A Passion for the Details

Submitted by: Jessica Trippe
Photos by: Cleveland Brown

After weekends of rain, the sun was out for the Pensters’ November meeting. With refreshments and registration relocated to a neighboring room, attendees had more space to catch up on all that has happened in the last few weeks. It was also a great time to welcome several new members and meet first time guests.

Among new business was the announcement that after three years of faithful service Donna Orchard will be stepping down from her post as Hospitality Chair. One or two volunteers will be needed to fill this position beginning in January. Responsibilities include coordinating and setting up refreshments for each meeting. (If you are interested, please president Mavis Jarrell for more details.)

Searching for Treasure

It is always a pleasure to hear from people with a passion for a topic. Guest speaker Judith Richards clearly fits the bill. During her presentation “The Importance of Research,” Richards commented that research is like finding treasure. The authenticity gained will “give your character texture.”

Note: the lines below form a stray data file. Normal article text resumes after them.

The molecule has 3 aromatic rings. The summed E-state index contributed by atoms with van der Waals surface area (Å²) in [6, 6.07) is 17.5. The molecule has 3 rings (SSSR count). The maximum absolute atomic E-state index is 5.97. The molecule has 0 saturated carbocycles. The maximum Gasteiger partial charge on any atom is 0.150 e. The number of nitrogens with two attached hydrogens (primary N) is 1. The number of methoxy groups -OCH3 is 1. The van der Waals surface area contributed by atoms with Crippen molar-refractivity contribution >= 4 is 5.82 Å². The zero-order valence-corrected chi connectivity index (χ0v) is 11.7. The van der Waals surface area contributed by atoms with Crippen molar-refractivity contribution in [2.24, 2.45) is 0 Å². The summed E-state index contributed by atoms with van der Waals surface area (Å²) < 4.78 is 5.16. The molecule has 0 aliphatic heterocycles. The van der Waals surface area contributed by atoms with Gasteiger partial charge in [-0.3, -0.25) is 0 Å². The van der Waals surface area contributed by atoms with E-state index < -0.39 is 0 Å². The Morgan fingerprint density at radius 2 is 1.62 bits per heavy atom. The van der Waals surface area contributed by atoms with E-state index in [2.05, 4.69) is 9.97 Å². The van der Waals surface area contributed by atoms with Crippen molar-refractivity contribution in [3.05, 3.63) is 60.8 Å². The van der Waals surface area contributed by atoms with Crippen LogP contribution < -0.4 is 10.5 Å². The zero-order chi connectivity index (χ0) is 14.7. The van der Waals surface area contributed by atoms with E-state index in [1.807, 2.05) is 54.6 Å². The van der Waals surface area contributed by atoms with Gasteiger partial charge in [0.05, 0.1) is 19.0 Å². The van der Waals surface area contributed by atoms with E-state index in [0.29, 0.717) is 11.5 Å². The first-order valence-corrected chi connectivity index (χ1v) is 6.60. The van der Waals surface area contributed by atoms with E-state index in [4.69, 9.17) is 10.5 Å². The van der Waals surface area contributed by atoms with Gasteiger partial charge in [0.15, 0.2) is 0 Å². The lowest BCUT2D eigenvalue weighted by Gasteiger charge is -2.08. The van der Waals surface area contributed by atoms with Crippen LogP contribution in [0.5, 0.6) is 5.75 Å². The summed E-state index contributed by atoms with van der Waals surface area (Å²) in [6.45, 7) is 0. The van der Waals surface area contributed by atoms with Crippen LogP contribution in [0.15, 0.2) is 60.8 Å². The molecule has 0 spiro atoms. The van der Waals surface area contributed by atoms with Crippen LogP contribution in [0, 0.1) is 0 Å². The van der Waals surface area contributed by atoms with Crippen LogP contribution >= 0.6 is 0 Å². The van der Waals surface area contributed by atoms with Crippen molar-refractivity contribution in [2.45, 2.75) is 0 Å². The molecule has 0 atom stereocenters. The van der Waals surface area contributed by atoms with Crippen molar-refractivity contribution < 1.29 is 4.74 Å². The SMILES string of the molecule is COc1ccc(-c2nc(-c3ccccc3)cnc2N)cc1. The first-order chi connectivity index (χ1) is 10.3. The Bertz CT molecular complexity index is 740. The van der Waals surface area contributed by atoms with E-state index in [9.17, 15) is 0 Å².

Change of Plans

A trip to New Orleans with her late husband, author C. Terry Cline, Jr. was initially meant to gain background for a suspense novel he was planning to write. However, the couple determined “that wasn’t the book that needed to be written.” This led to the birth of her sixth novel, Thelonious Rising.

In addition to their repeated trips to the Big Easy, documentaries such as Spike Lee’s “When the Levies Broke,” meteorology books, even cookbooks all lent a hand in the creation of nine-year-old Thelonious Monk DeCay’s world. Judith credited Terry with the quote: “It takes a ton of research for an ounce of material.”

The Sagging Middle

Richards also urged listeners to flip to the middle page of a book and see if anything happens. If not, it is possible the novel struggles with a “sagging middle.” This is a great place to introduce an action or twist and keep the reader engaged to the end. Research makes it possible to extend characterization, filling in authentic moments and challenges characters might face as they traverse the greater plot.

The presentation concluded with a question and answer segment. Richards parting advice was twofold: “get out of your comfort zone” and “always keep in mind what your character wants.” They have to have a passion about something.